About Benjamin Hooper McLane Spock
Benjamin McLane Spock (May 2, 1903 – March 15, 1998) was an American pediatrician whose book Baby and Child Care, published in 1946, is one of the biggest best-sellers of all time. Its revolutionary message to mothers was that "you know more than you think you do."
Spock also won an Olympic gold medal in rowing in 1924 while attending Yale University.
Spock was the first pediatrician to study psychoanalysis to try to understand children's needs and family dynamics. His ideas about childcare influenced several generations of parents to be more flexible and affectionate with their children, and to treat them as individuals, whereas the previous conventional wisdom had been that child rearing should focus on building discipline, and that, e.g., babies should not be "spoiled" by picking them up when they cried.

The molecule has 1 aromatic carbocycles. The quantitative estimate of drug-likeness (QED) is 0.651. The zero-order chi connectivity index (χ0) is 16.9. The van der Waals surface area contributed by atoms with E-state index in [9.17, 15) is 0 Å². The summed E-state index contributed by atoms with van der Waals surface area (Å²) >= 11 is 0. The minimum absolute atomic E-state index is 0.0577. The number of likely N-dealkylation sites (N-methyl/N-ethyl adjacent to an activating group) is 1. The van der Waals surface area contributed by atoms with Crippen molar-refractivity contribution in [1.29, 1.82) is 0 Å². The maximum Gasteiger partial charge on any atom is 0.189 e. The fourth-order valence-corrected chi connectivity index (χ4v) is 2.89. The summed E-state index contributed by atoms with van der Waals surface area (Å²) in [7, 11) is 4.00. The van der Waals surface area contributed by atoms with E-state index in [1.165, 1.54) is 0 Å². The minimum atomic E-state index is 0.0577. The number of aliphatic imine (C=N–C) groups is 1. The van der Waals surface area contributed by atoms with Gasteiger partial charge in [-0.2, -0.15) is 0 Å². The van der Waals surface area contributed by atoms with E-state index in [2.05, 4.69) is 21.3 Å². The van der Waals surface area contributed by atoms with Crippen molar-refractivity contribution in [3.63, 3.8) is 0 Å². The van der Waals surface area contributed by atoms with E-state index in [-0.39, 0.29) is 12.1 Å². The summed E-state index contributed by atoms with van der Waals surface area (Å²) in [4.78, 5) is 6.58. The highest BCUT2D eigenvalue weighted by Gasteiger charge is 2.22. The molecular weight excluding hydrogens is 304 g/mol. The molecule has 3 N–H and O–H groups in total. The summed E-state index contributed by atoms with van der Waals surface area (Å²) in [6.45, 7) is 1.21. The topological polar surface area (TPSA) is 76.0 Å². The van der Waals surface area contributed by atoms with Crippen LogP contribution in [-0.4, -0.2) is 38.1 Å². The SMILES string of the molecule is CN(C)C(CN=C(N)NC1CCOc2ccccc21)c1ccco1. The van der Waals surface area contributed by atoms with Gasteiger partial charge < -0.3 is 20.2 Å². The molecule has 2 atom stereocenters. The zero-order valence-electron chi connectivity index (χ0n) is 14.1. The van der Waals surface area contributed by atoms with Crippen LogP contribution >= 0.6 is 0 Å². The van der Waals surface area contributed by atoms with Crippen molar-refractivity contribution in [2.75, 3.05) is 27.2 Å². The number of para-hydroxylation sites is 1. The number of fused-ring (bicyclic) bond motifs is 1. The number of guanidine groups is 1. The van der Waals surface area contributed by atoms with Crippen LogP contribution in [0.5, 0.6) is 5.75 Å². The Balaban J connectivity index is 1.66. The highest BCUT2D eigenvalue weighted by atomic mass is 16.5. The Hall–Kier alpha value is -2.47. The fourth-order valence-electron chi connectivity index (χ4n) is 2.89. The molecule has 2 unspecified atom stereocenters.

In addition to his pediatric work, Spock was an activist in the New Left and anti Vietnam War movements during the 1960's and early 1970's. At the time his books were criticized by Vietnam War supporters for allegedly propagating permissiveness and an expectation of instant gratifications that led young people to join the these movements, a charge Spock denied.